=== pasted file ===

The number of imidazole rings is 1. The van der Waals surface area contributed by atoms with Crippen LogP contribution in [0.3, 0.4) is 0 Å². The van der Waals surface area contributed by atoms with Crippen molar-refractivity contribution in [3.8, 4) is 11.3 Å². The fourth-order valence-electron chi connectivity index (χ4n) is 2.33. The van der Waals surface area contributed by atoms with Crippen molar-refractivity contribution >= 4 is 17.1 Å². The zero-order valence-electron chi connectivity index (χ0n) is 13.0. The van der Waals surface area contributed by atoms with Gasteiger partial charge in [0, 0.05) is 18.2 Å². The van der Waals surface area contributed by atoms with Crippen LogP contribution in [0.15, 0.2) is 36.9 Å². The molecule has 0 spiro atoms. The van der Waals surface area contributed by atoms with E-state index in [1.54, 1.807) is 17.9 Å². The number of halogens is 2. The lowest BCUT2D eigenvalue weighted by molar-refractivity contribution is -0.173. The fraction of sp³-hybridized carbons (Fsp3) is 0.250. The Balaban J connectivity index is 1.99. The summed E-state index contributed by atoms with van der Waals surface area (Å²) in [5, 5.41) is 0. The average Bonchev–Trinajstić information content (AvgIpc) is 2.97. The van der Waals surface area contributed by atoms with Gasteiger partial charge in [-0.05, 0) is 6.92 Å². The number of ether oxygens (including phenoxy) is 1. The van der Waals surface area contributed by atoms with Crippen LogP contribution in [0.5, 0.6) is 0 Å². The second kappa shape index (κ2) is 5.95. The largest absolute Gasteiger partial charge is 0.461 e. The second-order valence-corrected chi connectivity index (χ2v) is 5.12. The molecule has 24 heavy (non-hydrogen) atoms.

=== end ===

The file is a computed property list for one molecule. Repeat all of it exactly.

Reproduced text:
The number of imidazole rings is 1. The van der Waals surface area contributed by atoms with Crippen LogP contribution in [0.3, 0.4) is 0 Å². The van der Waals surface area contributed by atoms with Crippen molar-refractivity contribution in [3.8, 4) is 11.3 Å². The fourth-order valence-electron chi connectivity index (χ4n) is 2.33. The van der Waals surface area contributed by atoms with Crippen molar-refractivity contribution >= 4 is 17.1 Å². The zero-order valence-electron chi connectivity index (χ0n) is 13.0. The van der Waals surface area contributed by atoms with Gasteiger partial charge in [0, 0.05) is 18.2 Å². The van der Waals surface area contributed by atoms with Crippen LogP contribution in [0.15, 0.2) is 36.9 Å². The molecule has 0 spiro atoms. The van der Waals surface area contributed by atoms with E-state index in [1.54, 1.807) is 17.9 Å². The number of halogens is 2. The lowest BCUT2D eigenvalue weighted by molar-refractivity contribution is -0.173. The fraction of sp³-hybridized carbons (Fsp3) is 0.250. The Balaban J connectivity index is 1.99. The summed E-state index contributed by atoms with van der Waals surface area (Å²) in [5, 5.41) is 0. The average Bonchev–Trinajstić information content (AvgIpc) is 2.97. The van der Waals surface area contributed by atoms with Gasteiger partial charge in [-0.05, 0) is 6.92 Å². The number of ether oxygens (including phenoxy) is 1. The van der Waals surface area contributed by atoms with Crippen LogP contribution in [0.5, 0.6) is 0 Å². The second kappa shape index (κ2) is 5.95. The largest absolute Gasteiger partial charge is 0.461 e. The second-order valence-corrected chi connectivity index (χ2v) is 5.12. The molecule has 24 heavy (non-hydrogen) atoms.